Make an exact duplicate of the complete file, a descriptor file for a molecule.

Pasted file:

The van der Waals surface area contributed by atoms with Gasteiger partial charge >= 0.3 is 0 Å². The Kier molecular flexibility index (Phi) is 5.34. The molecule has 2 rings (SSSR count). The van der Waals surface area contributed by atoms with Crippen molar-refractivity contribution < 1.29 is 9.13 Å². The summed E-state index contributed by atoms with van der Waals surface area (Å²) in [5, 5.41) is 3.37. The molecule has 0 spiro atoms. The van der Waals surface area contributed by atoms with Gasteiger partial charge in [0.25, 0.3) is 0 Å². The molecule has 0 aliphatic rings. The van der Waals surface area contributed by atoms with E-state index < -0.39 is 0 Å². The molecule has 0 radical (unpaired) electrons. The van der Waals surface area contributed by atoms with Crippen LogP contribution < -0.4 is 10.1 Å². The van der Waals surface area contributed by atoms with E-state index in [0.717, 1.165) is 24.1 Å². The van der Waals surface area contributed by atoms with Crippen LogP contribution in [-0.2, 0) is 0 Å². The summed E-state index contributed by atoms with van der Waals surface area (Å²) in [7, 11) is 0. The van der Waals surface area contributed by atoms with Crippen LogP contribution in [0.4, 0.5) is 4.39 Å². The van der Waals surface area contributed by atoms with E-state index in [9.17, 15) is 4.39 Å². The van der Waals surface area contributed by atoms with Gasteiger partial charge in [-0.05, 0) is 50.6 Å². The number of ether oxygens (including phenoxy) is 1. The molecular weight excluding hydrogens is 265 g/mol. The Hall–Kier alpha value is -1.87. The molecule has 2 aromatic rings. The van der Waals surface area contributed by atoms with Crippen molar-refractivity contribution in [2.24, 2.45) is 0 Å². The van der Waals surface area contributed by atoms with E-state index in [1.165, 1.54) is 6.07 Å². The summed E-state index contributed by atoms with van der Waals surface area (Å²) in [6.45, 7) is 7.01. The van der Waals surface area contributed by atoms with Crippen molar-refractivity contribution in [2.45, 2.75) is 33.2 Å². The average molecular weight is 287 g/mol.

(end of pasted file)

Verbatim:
The van der Waals surface area contributed by atoms with Gasteiger partial charge >= 0.3 is 0 Å². The Kier molecular flexibility index (Phi) is 5.34. The molecule has 2 rings (SSSR count). The van der Waals surface area contributed by atoms with Crippen molar-refractivity contribution < 1.29 is 9.13 Å². The summed E-state index contributed by atoms with van der Waals surface area (Å²) in [5, 5.41) is 3.37. The molecule has 0 spiro atoms. The van der Waals surface area contributed by atoms with Gasteiger partial charge in [0.25, 0.3) is 0 Å². The molecule has 0 aliphatic rings. The van der Waals surface area contributed by atoms with E-state index < -0.39 is 0 Å². The molecule has 0 radical (unpaired) electrons. The van der Waals surface area contributed by atoms with Crippen LogP contribution < -0.4 is 10.1 Å². The van der Waals surface area contributed by atoms with E-state index in [0.717, 1.165) is 24.1 Å². The van der Waals surface area contributed by atoms with Crippen LogP contribution in [-0.2, 0) is 0 Å². The summed E-state index contributed by atoms with van der Waals surface area (Å²) in [7, 11) is 0. The van der Waals surface area contributed by atoms with Crippen LogP contribution in [0.4, 0.5) is 4.39 Å². The van der Waals surface area contributed by atoms with E-state index in [9.17, 15) is 4.39 Å². The van der Waals surface area contributed by atoms with Gasteiger partial charge in [-0.05, 0) is 50.6 Å². The number of ether oxygens (including phenoxy) is 1. The molecular weight excluding hydrogens is 265 g/mol. The Hall–Kier alpha value is -1.87. The molecule has 2 aromatic rings. The van der Waals surface area contributed by atoms with Crippen molar-refractivity contribution in [2.24, 2.45) is 0 Å². The van der Waals surface area contributed by atoms with E-state index in [1.165, 1.54) is 6.07 Å². The summed E-state index contributed by atoms with van der Waals surface area (Å²) in [6.45, 7) is 7.01. The van der Waals surface area contributed by atoms with Crippen molar-refractivity contribution in [2.45, 2.75) is 33.2 Å². The average molecular weight is 287 g/mol.